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Prisoner of the Vatican: the Pope's Secret Plot To Capture Rome From the New Italian Stateby David I. Kertzer
Synopses & Reviews
Praise for David Kertzer and Prisoner of the Vatican:
"Kertzer once again proves himself a truly compelling historian." — André Aciman
"Prisoner of the Vatican reads like exciting fiction. And it has astounding contemporary relevance." — Alfred Uhry
"Kertzers careful scholarship and lucid writing make the human character of this religious institution quite clear." — James Carroll
"Fascinating." — Entertainment Weekly
"Lively . . . filled with telling anecdotes and colorful descriptions of the various characters involved in the struggle." — America, the National Catholic Weekly
"Riveting and fast-paced . . . history writing at its best." — Publishers Weekly, starred review
"[A] rousing tale . . . from a masterful, controversial scholar." — Kirkus Reviews, starred review
"A chilling and timely warning of what happens when religious power becomes synonymous with political power. If you love Italy, if you love Rome, this book is essential reading." — John Guare
"As magically spellbinding as it is enlightening, replete with colorful characters and complex international and ecclesiastical politics and intrigue. Kertzer is a national treasure and his latest book another masterpiece." — Kevin Madigan, associate professor, Harvard Divinity School
"This book is a gift to everyone who welcomes the emergence of buried history, and a boon to anyone who has ever wondered about the origins of the wonderful, tenuously unified place called modern Italy." — Tracy Kidder
David Kertzers absorbing history presents an astonishing account of the birth of modern Italy and the clandestine politics behind the Vaticans last stand in the battle between church and the newly created Italian state. Drawing on a wealth of secret documents long buried in the Vatican archives, Kertzer reveals a fascinating story of outrageous accusations, mutual denunciations, raucous demonstrations, and secret dealings.
When Italys armies seized the Holy City and claimed it for the Italian capital, Pope Pius IX, outraged, retreated to the Vatican and declared himself a prisoner, calling on foreign powers to force the Italians out of Rome. The action set in motion decades of political intrigues that hinged on such fascinating characters as Garibaldi, King Viktor Emmanuel, Napoleon III, and Chancellor Bismarck. No one who reads this eye-opening book will ever think of Italy, or the Vatican, in quite the same way again.
"A gripping account of this little-known story." — Washington Post
A suspenseful and even captivating read . . . Kertzer illuminates one of historys darker corners.” — Providence Journal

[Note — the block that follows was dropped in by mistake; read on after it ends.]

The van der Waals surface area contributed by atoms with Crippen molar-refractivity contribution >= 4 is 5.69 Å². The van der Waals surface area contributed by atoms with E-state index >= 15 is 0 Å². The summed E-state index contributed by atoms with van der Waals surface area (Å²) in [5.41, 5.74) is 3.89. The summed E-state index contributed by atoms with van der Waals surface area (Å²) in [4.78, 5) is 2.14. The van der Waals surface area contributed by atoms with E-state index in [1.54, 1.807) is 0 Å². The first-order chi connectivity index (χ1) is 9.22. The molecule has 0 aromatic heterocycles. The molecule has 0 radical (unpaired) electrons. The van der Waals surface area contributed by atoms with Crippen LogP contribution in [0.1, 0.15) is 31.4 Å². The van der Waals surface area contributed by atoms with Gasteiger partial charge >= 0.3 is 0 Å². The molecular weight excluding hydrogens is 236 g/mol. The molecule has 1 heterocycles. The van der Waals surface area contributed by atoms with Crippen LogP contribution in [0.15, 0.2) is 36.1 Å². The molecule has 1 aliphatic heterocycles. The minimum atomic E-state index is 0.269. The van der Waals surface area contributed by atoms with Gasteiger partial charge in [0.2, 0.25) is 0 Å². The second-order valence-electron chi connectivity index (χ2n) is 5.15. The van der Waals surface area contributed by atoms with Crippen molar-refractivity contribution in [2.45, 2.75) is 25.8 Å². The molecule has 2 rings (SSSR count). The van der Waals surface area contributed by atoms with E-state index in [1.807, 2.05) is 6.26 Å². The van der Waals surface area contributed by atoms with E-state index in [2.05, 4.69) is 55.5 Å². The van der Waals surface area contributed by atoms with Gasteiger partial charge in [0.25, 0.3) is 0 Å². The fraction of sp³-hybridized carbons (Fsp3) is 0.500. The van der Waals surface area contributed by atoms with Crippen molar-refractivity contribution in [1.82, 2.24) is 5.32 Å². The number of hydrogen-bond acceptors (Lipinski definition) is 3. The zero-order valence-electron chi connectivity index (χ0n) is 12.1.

"Extraordinary . . . Kertzer describes intrigue, spying, disinformation, and public relations campaigns worthy of any contemporary spy novel." — Seattle Times
David I. Kertzer is author of several illuminating works of history, including The Popes Against the Jews and The Kidnapping of Edgardo Mortara, a National Book Award finalist. A professor of anthropology and Italian studies at Brown University, he lives in Providence, Rhode Island.
Based on a wealth of documents long buried in the Vatican archives, "Prisoner of the Vatican" tells the story of the Church's secret attempt to block the unification of Italy and seize control--not in ancient times, but in the late 19th century.
David Kertzer's absorbing history presents an astonishing account
of the birth of modern Italy and the clandestine politics behind the
Vatican's last stand in the battle between church and the newly created
Italian state. Taking advantage of a wealth of secret documents long
buried in the Vatican archives, Prisoner of the Vatican begins by looking
at the embattled Pius IX. When Italy's armies seized the Holy City
and claimed it for the Italian capital, the pope, outraged, retreated to
the Vatican and declared himself a prisoner, calling on foreign powers
to force the Italians out of Rome. The action set in motion decades of
political intrigues, little known until now, that hinged on such fascinating
characters as Garibaldi, Napoleon III, and Chancellor Bismarck.
No one who reads this eye-opening book will ever think of Italy, or the
Vatican, in quite the same way again.
About the Author
David Kertzer is Dupee University Professor of Social Science and Professor of History and Anthropology at Brown University. He is the author of, among other books, The Kidnapping of Edgardo Mortara (Knopf/Vintage), a National Book Award finalist and translated into nine languages, and the forthcoming The Popes Against the Jews (Knopf).
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History and Social Science » Europe » Italy » General